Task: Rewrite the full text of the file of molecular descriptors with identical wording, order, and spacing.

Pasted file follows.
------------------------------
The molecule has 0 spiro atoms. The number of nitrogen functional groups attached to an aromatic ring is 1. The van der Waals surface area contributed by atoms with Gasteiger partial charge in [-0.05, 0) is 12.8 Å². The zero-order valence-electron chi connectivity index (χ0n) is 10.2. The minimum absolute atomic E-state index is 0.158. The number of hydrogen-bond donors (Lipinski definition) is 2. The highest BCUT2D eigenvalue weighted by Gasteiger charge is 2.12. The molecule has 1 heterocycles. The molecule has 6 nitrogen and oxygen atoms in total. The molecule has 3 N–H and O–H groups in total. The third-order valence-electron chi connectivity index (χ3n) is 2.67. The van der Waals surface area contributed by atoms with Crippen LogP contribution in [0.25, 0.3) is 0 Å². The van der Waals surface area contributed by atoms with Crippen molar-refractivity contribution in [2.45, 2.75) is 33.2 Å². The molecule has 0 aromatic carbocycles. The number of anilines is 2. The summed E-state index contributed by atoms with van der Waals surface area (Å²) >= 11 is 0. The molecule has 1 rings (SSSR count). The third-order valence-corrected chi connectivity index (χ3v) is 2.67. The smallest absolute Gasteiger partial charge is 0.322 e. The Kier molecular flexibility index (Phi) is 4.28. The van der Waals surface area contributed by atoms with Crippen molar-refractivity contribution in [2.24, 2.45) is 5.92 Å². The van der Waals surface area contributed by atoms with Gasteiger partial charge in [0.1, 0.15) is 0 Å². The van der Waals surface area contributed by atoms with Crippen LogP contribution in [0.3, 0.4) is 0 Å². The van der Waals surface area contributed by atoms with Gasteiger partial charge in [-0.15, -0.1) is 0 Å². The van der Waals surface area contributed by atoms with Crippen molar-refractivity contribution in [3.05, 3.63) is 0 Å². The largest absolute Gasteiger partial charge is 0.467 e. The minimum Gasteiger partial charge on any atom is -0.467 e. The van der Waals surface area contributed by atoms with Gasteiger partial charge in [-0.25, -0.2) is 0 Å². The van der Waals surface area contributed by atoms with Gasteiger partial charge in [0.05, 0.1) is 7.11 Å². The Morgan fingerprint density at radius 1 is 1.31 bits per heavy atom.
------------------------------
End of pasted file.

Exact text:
The molecule has 0 spiro atoms. The number of nitrogen functional groups attached to an aromatic ring is 1. The van der Waals surface area contributed by atoms with Gasteiger partial charge in [-0.05, 0) is 12.8 Å². The zero-order valence-electron chi connectivity index (χ0n) is 10.2. The minimum absolute atomic E-state index is 0.158. The number of hydrogen-bond donors (Lipinski definition) is 2. The highest BCUT2D eigenvalue weighted by Gasteiger charge is 2.12. The molecule has 1 heterocycles. The molecule has 6 nitrogen and oxygen atoms in total. The molecule has 3 N–H and O–H groups in total. The third-order valence-electron chi connectivity index (χ3n) is 2.67. The van der Waals surface area contributed by atoms with Crippen LogP contribution in [0.25, 0.3) is 0 Å². The van der Waals surface area contributed by atoms with Crippen molar-refractivity contribution in [2.45, 2.75) is 33.2 Å². The molecule has 0 aromatic carbocycles. The number of anilines is 2. The summed E-state index contributed by atoms with van der Waals surface area (Å²) >= 11 is 0. The molecule has 1 rings (SSSR count). The third-order valence-corrected chi connectivity index (χ3v) is 2.67. The smallest absolute Gasteiger partial charge is 0.322 e. The Kier molecular flexibility index (Phi) is 4.28. The van der Waals surface area contributed by atoms with Crippen molar-refractivity contribution in [2.24, 2.45) is 5.92 Å². The van der Waals surface area contributed by atoms with Gasteiger partial charge in [0.1, 0.15) is 0 Å². The van der Waals surface area contributed by atoms with Crippen LogP contribution in [0.3, 0.4) is 0 Å². The van der Waals surface area contributed by atoms with Gasteiger partial charge in [-0.15, -0.1) is 0 Å². The van der Waals surface area contributed by atoms with Crippen molar-refractivity contribution in [3.05, 3.63) is 0 Å². The largest absolute Gasteiger partial charge is 0.467 e. The minimum Gasteiger partial charge on any atom is -0.467 e. The van der Waals surface area contributed by atoms with Gasteiger partial charge in [-0.25, -0.2) is 0 Å². The van der Waals surface area contributed by atoms with Gasteiger partial charge in [0.05, 0.1) is 7.11 Å². The Morgan fingerprint density at radius 1 is 1.31 bits per heavy atom.